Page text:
KINGSTON, R.I., October 4, 2016—When Joanna N. Ravello graduated from Hope High School more than two decades ago, she wasn’t prepared for college. The University of Rhode Island stepped in to provide much-needed academic and community support and now the 43-year-old Providence resident is giving back in her new role in the Office of Community, Equity and Diversity.
On Sept. 19, Ravello started her job as director of community and organizational development. Through her leadership and organizational skills, she’s responsible for fostering a sense of community and strengthening inclusiveness on campus.
“I’m extremely excited about my new position,’’ she says. “For years, I’ve helped students at URI on an individual basis, which was very fulfilling. Now I’m working at a broader level to ensure that the University is moving forward with its social justice goals.’’
Born in Trinidad and Tobago, islands off the coast of South America, Ravello and her family moved to Providence when she was 6 years old to live with her grandmother, who worked as a home care aide. She attended grade school on the East Side and middle school at the First Baptist Christian School in West Warwick. After graduating from Providence’s Hope High School in 1991, she spent a year in URI’s College Readiness Program preparing for University-level studies.
“I just wasn’t ready for college, and URI reached out to help,’’ she says. “It was a wonderful experience that opened doors and set me on my way.’’
She enrolled at URI in 1992, graduating five years later with a bachelor’s degree in human development and family studies, with minors in women’s studies and sociology. It was at URI where she developed a passion for social justice and righting wrongs.
“Thanks to my professors, I discovered that I wanted to explore issues of inequality for women and other underrepresented groups,’’ she says. “I always had a sense that things weren’t fair for certain groups in this country, but I didn’t have a language to express it. URI changed that.’’
She went on to earn her master’s degree in college student personnel from URI, eventually landing a job in 2000 as an academic advisor in Talent Development, a highly regarded program at URI that guides disadvantaged students during their college years.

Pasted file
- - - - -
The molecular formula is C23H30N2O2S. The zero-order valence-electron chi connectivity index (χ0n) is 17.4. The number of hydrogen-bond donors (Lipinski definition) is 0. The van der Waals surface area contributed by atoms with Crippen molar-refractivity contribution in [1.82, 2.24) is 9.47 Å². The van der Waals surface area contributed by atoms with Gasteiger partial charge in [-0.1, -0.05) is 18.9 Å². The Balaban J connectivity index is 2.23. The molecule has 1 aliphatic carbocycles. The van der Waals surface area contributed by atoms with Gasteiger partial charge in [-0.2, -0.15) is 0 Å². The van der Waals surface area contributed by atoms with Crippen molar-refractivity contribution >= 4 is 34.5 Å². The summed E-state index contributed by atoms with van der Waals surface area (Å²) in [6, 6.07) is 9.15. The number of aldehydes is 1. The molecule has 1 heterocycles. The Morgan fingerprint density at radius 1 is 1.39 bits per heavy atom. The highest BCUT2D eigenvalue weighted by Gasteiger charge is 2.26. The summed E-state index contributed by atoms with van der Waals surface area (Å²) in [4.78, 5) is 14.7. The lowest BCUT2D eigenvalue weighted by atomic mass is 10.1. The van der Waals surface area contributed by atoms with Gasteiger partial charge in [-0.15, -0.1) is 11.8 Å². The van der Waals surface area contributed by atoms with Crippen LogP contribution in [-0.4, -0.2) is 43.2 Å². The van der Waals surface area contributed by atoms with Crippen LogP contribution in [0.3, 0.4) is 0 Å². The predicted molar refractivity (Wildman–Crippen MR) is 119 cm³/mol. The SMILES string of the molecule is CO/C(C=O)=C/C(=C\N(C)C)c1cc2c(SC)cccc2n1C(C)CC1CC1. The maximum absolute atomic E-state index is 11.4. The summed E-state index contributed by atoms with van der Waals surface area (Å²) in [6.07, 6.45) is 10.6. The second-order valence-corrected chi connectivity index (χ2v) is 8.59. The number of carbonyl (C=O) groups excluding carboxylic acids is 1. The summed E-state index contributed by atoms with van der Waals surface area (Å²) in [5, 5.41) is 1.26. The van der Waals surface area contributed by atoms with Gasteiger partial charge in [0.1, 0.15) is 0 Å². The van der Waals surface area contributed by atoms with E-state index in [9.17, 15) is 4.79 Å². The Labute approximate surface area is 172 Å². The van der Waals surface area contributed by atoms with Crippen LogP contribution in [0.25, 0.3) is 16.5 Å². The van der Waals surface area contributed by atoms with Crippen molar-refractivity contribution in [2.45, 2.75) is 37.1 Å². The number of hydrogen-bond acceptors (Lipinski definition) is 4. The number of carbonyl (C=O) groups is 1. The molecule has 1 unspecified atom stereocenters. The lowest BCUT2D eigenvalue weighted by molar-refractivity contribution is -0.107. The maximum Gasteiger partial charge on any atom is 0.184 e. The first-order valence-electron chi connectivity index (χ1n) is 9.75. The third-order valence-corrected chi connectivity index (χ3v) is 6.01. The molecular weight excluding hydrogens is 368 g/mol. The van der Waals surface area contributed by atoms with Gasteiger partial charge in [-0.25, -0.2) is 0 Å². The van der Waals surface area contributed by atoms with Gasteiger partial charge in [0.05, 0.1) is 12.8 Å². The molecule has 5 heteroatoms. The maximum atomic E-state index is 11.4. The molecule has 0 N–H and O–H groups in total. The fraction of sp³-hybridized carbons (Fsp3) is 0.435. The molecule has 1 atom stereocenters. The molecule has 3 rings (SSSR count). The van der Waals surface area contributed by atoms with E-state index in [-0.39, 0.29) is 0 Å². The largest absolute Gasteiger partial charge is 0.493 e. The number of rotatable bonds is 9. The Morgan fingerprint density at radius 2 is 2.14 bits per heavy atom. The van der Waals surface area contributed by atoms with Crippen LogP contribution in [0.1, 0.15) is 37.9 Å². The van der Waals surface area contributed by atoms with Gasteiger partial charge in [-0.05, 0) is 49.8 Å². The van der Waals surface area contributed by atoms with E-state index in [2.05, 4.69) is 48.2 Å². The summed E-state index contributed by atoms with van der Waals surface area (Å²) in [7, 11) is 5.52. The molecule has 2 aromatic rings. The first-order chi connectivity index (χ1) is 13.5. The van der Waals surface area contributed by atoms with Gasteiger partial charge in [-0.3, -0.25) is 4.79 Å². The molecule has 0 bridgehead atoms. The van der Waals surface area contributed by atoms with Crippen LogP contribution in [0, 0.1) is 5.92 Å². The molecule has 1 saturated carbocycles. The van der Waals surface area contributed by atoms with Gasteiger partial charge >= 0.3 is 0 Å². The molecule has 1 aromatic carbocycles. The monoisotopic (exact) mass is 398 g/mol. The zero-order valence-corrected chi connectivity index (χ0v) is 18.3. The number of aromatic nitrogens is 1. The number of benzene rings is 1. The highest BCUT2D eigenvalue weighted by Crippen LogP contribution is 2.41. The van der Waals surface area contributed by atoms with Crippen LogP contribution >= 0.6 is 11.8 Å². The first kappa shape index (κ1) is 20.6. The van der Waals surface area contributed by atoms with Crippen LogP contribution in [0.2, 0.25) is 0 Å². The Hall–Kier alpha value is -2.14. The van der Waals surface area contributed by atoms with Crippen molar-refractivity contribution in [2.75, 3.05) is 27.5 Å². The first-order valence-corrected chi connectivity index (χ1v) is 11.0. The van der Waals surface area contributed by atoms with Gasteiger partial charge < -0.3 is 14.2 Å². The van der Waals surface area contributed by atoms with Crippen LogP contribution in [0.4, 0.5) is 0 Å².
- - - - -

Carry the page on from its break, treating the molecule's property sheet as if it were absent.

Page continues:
In 2005, she was promoted to assistant director of the program, overseeing the Providence Advising Program, the Guaranteed Admissions Program, and the Recruit and Educate Local At-Risk Adults and Youth Project. Ravello held that job until her new position with the Office of Community, Equity and Diversity. In May 2016, she earned her doctorate in higher education administration from the University of Massachusetts, Boston.
Her scholarly work focuses on the experiences of racially underrepresented students, staff, faculty and administrators in higher education. Her dissertation, “Intersectionality at Work: Black Women Administrators’ Perceptions of Their Work Performance at Predominantly White Institutions,’’ explored black women administrators’ perceptions of their identities in the United States and how they viewed those identities in their work lives.
Over the years, Ravello has taught college-level courses, including “Personal and Career Development,’’ “College Student Development and Learning,’’ “Environmental Theory and Assessment in Higher Education,’’ and “Organizational Development.’’ She is an adjunct faculty member with the Human Development and Family Studies Department.
“The United States was founded on the idea that everyone can get ahead if he or she works hard,’’ says Ravello. “But the reality is that everyone doesn’t get the same opportunities. I feel like I have a role to facilitate possibilities for disadvantaged groups that don’t know how to navigate the system. It’s my duty to give back.’’
Naomi Thompson, associate vice president for the Office of Community, Equity and Diversity, welcomes Ravello: “We are thrilled to have Dr. Ravello join the Community, Equity and Diversity team, as we are confident that she will be instrumental in facilitating the ongoing transformation of our community.”
Ravello’s office is on the first floor of URI’s Multicultural Student Services Center. Visitors are welcome.